For this, the Earth Observation salinity measurements have a great potential to help in the understanding of the dynamics in the basin and to improve the regional models there. However, the Baltic Sea is one of the most challenging regions for the sea surface salinity (SSS) retrieval from satellite measurements. The available EO-based SSS products are quite limited over this region both in terms of spatio-temporal coverage and quality. This is mainly due to several technical limitations that strongly affect the satellite brightness temperatures (TB) measurements, particularly over semi-enclosed seas, such as the high contamination by Radio-Frequency Interferences (RFI) and the contamination close to land and ice edges. Besides, the sensitivity of TB to SSS changes is very low in cold waters and much larger errors are expected compared to temperate oceans.
As a main result of the ESA Baltic+ Salinity Dynamics project (), a new regional SSS product derived from the measurements provided by the European Soil Moisture and Ocean Salinity (SMOS) mission has been developed. In this work, first, we describe briefly the enhanced algorithms used in the generation of SMOS SSS fields. Second, we show a complete quality assessment by comparing the satellite and the in situ salinity measurements. For this, we use in situ measurements provided by SeaDataNet and Helcom and Ferry box lines. Finally, we compare the satellite salinity measurements with the salinity fields provided by a model. We focus our analysis in two aspects: i) the description of the freswater fluxes coming from continental discharge and sea-ice melting; and ii) the capability of describing the dynamics of the saltier Atlantic water that enters into the basin through the Kattegat strait.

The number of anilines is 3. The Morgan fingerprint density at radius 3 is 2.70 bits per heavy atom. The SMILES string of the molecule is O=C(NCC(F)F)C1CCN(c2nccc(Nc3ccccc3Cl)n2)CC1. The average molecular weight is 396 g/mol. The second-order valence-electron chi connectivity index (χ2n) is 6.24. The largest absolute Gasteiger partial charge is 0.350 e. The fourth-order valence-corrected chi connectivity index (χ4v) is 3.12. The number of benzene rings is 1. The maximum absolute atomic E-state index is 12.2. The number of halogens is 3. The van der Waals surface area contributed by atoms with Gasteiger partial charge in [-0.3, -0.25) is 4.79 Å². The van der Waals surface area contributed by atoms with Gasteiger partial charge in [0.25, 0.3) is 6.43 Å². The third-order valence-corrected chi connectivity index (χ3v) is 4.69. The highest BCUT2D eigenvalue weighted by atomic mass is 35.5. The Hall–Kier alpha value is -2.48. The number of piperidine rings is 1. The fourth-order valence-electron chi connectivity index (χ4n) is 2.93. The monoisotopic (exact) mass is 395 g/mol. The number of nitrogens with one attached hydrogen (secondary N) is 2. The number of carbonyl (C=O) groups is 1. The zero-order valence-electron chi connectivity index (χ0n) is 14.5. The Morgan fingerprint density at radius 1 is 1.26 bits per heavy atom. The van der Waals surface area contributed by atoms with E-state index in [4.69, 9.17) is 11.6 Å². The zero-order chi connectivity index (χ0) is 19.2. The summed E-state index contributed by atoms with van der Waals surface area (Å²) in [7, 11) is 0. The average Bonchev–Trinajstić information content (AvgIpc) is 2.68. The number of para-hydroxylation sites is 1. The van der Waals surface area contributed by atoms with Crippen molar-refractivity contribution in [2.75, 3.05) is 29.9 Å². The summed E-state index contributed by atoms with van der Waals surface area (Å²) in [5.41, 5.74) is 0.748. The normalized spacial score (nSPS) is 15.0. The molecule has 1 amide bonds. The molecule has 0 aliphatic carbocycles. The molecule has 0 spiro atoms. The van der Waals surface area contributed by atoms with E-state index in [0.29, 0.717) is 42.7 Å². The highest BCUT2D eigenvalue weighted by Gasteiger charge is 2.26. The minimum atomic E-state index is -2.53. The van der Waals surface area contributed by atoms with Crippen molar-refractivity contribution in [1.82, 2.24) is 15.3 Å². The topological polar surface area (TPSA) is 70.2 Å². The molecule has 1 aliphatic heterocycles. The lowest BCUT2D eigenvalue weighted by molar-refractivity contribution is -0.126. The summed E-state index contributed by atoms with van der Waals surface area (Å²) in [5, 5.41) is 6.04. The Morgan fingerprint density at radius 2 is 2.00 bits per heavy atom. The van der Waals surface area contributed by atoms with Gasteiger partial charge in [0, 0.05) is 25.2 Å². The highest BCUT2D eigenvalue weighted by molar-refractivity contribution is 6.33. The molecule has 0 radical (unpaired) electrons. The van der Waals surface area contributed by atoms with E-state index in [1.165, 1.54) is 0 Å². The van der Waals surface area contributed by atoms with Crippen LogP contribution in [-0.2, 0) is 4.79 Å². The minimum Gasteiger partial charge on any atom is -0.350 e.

How to cite: Gonzalez Gambau, V., Olmedo, E., Gonzalez Haro, C., Turiel, A., Garcia, A., Gabarro, C., Martinez, J., Alenius, P., Tuomi, L., Roiha, P., Arias, M., Catany, R., Fernandez, D., and Sabia, R.: First regional SMOS Sea Surface Salinity products over the Baltic Sea: quality assessment and oceanographic added-value, EGU General Assembly 2021, online, 19–30 Apr 2021, EGU21-15254, https://doi.org/10.5194/egusphere-egu21-15254, 2021.
Global water cycle involves water-mass transport on land, atmosphere, ocean, and among them. Quantification of such transport, and especially its time evolution, is essential to identify footprints of the climate change and helps to constrain and improve climatic models. In the ocean, net water-mass transport among the ocean basins is a key, but poorly estimated parameter presently. We propose a new methodology that incorporates the time-variable gravity observations from the GRACE satellite (2003-2016) to estimate the change of water content, and that overcomes some fundamental limitations of existing approaches. We show that the Pacific and Arctic Oceans receive an average of 1916 (95% confidence interval [1812, 2021]) Gt/month (~0.72 ± 0.02 Sv) of excess freshwater from the atmosphere and the continents that gets discharged into the Atlantic and Indian Oceans, where net evaporation minus precipitation returns the water to complete the cycle. This salty water-mass transport from the Pacific and Arctic Oceans to the Atlantic and Indian Oceans show a clear seasonal variability, with a maximum transport of 3000 Gt/month during boreal summer, a minimum of 1000 Gt/month or less on February, Mars, and November.